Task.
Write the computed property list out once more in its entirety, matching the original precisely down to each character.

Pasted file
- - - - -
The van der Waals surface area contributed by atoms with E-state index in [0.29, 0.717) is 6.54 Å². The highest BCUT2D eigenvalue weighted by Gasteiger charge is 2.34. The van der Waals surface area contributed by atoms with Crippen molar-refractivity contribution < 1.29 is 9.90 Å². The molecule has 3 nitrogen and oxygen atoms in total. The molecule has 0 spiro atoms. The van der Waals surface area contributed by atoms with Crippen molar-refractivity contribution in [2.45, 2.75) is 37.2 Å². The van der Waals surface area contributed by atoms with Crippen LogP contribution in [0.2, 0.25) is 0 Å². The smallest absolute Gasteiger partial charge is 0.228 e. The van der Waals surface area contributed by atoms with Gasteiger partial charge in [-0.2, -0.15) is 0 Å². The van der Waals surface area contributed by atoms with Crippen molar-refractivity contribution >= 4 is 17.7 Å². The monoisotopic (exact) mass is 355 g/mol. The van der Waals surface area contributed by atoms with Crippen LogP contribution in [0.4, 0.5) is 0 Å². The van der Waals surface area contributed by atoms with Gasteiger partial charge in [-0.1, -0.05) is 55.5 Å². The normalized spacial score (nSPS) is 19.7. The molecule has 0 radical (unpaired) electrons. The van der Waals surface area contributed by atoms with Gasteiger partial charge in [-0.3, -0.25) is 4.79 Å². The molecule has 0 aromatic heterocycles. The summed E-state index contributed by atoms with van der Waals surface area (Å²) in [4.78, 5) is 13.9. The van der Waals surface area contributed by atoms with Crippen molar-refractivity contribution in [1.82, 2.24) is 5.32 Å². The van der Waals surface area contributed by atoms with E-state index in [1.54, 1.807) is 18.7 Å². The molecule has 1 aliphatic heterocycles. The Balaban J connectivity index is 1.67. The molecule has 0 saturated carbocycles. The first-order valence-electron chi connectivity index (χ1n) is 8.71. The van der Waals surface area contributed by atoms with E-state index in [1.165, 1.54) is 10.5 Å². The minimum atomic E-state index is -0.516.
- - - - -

The van der Waals surface area contributed by atoms with E-state index in [0.29, 0.717) is 6.54 Å². The highest BCUT2D eigenvalue weighted by Gasteiger charge is 2.34. The van der Waals surface area contributed by atoms with Crippen molar-refractivity contribution < 1.29 is 9.90 Å². The molecule has 3 nitrogen and oxygen atoms in total. The molecule has 0 spiro atoms. The van der Waals surface area contributed by atoms with Crippen molar-refractivity contribution in [2.45, 2.75) is 37.2 Å². The van der Waals surface area contributed by atoms with Crippen LogP contribution in [0.2, 0.25) is 0 Å². The smallest absolute Gasteiger partial charge is 0.228 e. The van der Waals surface area contributed by atoms with Gasteiger partial charge in [-0.2, -0.15) is 0 Å². The van der Waals surface area contributed by atoms with Crippen molar-refractivity contribution >= 4 is 17.7 Å². The monoisotopic (exact) mass is 355 g/mol. The van der Waals surface area contributed by atoms with Crippen LogP contribution in [0.4, 0.5) is 0 Å². The van der Waals surface area contributed by atoms with Gasteiger partial charge in [-0.1, -0.05) is 55.5 Å². The normalized spacial score (nSPS) is 19.7. The molecule has 0 radical (unpaired) electrons. The van der Waals surface area contributed by atoms with Gasteiger partial charge in [-0.3, -0.25) is 4.79 Å². The molecule has 0 aromatic heterocycles. The summed E-state index contributed by atoms with van der Waals surface area (Å²) in [4.78, 5) is 13.9. The van der Waals surface area contributed by atoms with Crippen molar-refractivity contribution in [1.82, 2.24) is 5.32 Å². The van der Waals surface area contributed by atoms with E-state index in [1.54, 1.807) is 18.7 Å². The molecule has 1 aliphatic heterocycles. The Balaban J connectivity index is 1.67. The molecule has 0 saturated carbocycles. The first-order valence-electron chi connectivity index (χ1n) is 8.71. The van der Waals surface area contributed by atoms with E-state index in [1.165, 1.54) is 10.5 Å². The minimum atomic E-state index is -0.516.